I like to think of buildings that are not torn down when technology changes, and they just get adapted. People didn’t tear down houses and big public buildings when networked computers came in; they just made a few holes, put in some cable ducts, some cabling… some may have ended up with good old zip-ties and duct tape to hold a cable just so, but the whole building remains. People didn’t demolish things to replace old toilets with newer water-saving models; they just changed them (a messy and scary process in a small scale, but totally doable in an afternoon by a skilled plumber). Software can learn from that!

So, how can we evolve things in general?

Back in 1961, before complexity theory and nonlinear analysis were even well-developed things, Jane Jacobs published her monumental “The Death and Life of Great American Cities”. It’s a great tour through the systemic workings of cities and their people, of architecture and urbanism and politics and individuals. The final chapter, titled “The kind of problem a city is”, has an extremely lucid explanation of the kind of mental tools we need to analyze something as complex as a city.

Jane Jacobs writes:

Among the many revolutionary changes of this century, perhaps those that go deepest are the changes in the mental methods we can use for probing the world. I do not mean new mechanical brains, but methods of analysis and discovery that have gotten into human brains: new strategies for thinking. […] To understand what these changes in strategies of thought have to do with cities, it is necessary to understand a little about the history of scientific thought.

She goes on to summarize the history of scientific thought, in three stages: first, the ability to deal with problems of simplicity (linear equations, problems of one or two variables, classical physics); second, the ability to deal with problems of disorganized complexity (probability theory, statistics, statistical mechanics); and third, the ability to deal with problems of organized complexity.

These last ones are the kinds of problems that appear in systems. A lot of these methods came from life sciences, where living organisms are essentially bags of interconnected subsystems that maintain metabolism in very subtle ways. One cannot just “solve for a single variable” and gain insight into the system. The same happens with cities, and on a smaller scale with single buildings over time; and the same happens with how people build, interact, and think about software systems.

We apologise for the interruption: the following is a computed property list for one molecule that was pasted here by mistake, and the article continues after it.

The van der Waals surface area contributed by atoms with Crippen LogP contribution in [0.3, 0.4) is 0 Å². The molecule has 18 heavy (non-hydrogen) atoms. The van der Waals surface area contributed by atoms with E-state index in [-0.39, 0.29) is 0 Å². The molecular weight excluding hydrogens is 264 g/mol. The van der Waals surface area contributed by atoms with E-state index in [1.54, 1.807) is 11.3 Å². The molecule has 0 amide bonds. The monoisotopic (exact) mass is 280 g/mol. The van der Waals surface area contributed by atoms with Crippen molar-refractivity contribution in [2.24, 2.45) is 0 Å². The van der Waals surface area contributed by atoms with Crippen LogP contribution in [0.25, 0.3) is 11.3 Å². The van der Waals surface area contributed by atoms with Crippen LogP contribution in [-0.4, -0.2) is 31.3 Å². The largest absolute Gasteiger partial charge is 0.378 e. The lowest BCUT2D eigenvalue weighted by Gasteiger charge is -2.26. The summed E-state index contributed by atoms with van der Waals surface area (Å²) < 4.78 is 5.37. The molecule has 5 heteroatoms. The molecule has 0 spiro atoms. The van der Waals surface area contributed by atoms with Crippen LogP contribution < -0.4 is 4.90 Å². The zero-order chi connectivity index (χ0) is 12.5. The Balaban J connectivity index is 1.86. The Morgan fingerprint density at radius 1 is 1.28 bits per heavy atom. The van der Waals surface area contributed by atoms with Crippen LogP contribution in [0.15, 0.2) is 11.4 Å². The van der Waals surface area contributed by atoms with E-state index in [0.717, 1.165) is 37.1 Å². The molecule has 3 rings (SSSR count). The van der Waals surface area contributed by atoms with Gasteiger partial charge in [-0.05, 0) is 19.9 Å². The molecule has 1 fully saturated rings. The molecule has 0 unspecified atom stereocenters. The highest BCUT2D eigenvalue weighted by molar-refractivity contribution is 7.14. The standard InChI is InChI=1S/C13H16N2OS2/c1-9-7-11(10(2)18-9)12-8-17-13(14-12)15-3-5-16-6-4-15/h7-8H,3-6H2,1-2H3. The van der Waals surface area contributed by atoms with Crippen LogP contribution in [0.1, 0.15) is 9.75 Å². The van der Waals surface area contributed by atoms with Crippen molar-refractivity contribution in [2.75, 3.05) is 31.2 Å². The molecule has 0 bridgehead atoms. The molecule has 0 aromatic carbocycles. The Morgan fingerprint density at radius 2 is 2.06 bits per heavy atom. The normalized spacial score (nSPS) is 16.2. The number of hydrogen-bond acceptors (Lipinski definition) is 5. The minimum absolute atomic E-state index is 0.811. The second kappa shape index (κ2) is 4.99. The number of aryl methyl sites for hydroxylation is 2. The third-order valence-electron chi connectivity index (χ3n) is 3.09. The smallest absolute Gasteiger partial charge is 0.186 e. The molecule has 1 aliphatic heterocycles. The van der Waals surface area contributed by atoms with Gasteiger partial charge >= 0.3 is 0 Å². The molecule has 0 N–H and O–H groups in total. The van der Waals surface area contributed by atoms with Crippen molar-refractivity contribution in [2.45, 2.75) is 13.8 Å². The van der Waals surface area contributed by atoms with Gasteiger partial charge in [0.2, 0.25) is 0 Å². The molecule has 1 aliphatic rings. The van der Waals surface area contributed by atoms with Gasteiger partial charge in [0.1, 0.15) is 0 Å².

Jane Jacobs’ book ends with

Being human is itself difficult, and therefore all kinds of settlements […] have problems. Big cities have difficulties in abundance, because they have people in abundance. But vital cities are not helpless to combat even the most difficult of problems. They are not passive victims of chains of circumstances, any more than they are the malignant opposite of nature.

Vital cities have marvelous innate abilities for understanding, communicating, contriving and inventing what is required to combat their difficulties. […]

Dull, inert cities, it is true, do contain the seeds of their own destruction and little else. But lively, diverse, intense cities contain the seeds of their own regeneration, with energy enough to carry over for problems and needs outside themselves.

A few years after her book, Christopher Alexander, a mathematician and architect, was trying to mathematize design. Specifically, he and his team were looking into the question of why there are human-built places where it is very pleasant to be, those that are comfortable, livable, and nice, and some places where this is not the case. The pleasant places were present in all of the traditional architectures of the world—European, African, Asian, American—which pointed to the idea of being able to extract common factors from all of them.

Eventually they came up with a series of architectural and urbanistic patterns, distilled into the book A Pattern Language, and much later into an actual process for building these patterns, which is described in the collection of books called The Nature of Order.